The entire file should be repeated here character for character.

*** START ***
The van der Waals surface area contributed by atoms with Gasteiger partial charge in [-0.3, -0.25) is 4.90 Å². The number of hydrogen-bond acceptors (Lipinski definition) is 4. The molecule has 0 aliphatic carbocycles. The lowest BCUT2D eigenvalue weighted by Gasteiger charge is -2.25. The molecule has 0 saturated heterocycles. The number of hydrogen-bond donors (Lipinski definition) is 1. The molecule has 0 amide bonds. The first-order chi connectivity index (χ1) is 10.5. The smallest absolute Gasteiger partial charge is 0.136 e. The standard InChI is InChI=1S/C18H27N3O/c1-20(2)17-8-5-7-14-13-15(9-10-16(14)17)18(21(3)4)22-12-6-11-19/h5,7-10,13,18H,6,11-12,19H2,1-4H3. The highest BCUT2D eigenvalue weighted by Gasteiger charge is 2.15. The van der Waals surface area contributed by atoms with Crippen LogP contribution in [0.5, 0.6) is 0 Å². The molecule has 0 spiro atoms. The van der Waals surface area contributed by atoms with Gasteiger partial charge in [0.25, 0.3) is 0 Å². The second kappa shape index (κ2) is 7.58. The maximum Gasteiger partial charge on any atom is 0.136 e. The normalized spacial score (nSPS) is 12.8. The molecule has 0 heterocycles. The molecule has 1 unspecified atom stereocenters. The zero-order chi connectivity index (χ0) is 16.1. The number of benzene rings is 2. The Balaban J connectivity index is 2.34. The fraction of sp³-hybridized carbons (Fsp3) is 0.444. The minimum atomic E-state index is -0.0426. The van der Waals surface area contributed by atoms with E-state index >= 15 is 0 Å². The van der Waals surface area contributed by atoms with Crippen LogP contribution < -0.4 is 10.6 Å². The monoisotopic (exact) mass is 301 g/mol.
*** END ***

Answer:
The van der Waals surface area contributed by atoms with Gasteiger partial charge in [-0.3, -0.25) is 4.90 Å². The number of hydrogen-bond acceptors (Lipinski definition) is 4. The molecule has 0 aliphatic carbocycles. The lowest BCUT2D eigenvalue weighted by Gasteiger charge is -2.25. The molecule has 0 saturated heterocycles. The number of hydrogen-bond donors (Lipinski definition) is 1. The molecule has 0 amide bonds. The first-order chi connectivity index (χ1) is 10.5. The smallest absolute Gasteiger partial charge is 0.136 e. The standard InChI is InChI=1S/C18H27N3O/c1-20(2)17-8-5-7-14-13-15(9-10-16(14)17)18(21(3)4)22-12-6-11-19/h5,7-10,13,18H,6,11-12,19H2,1-4H3. The highest BCUT2D eigenvalue weighted by Gasteiger charge is 2.15. The van der Waals surface area contributed by atoms with Crippen LogP contribution in [0.5, 0.6) is 0 Å². The molecule has 0 spiro atoms. The van der Waals surface area contributed by atoms with Gasteiger partial charge in [0.25, 0.3) is 0 Å². The second kappa shape index (κ2) is 7.58. The maximum Gasteiger partial charge on any atom is 0.136 e. The normalized spacial score (nSPS) is 12.8. The molecule has 0 heterocycles. The molecule has 1 unspecified atom stereocenters. The zero-order chi connectivity index (χ0) is 16.1. The number of benzene rings is 2. The Balaban J connectivity index is 2.34. The fraction of sp³-hybridized carbons (Fsp3) is 0.444. The minimum atomic E-state index is -0.0426. The van der Waals surface area contributed by atoms with E-state index >= 15 is 0 Å². The van der Waals surface area contributed by atoms with Crippen LogP contribution < -0.4 is 10.6 Å². The monoisotopic (exact) mass is 301 g/mol.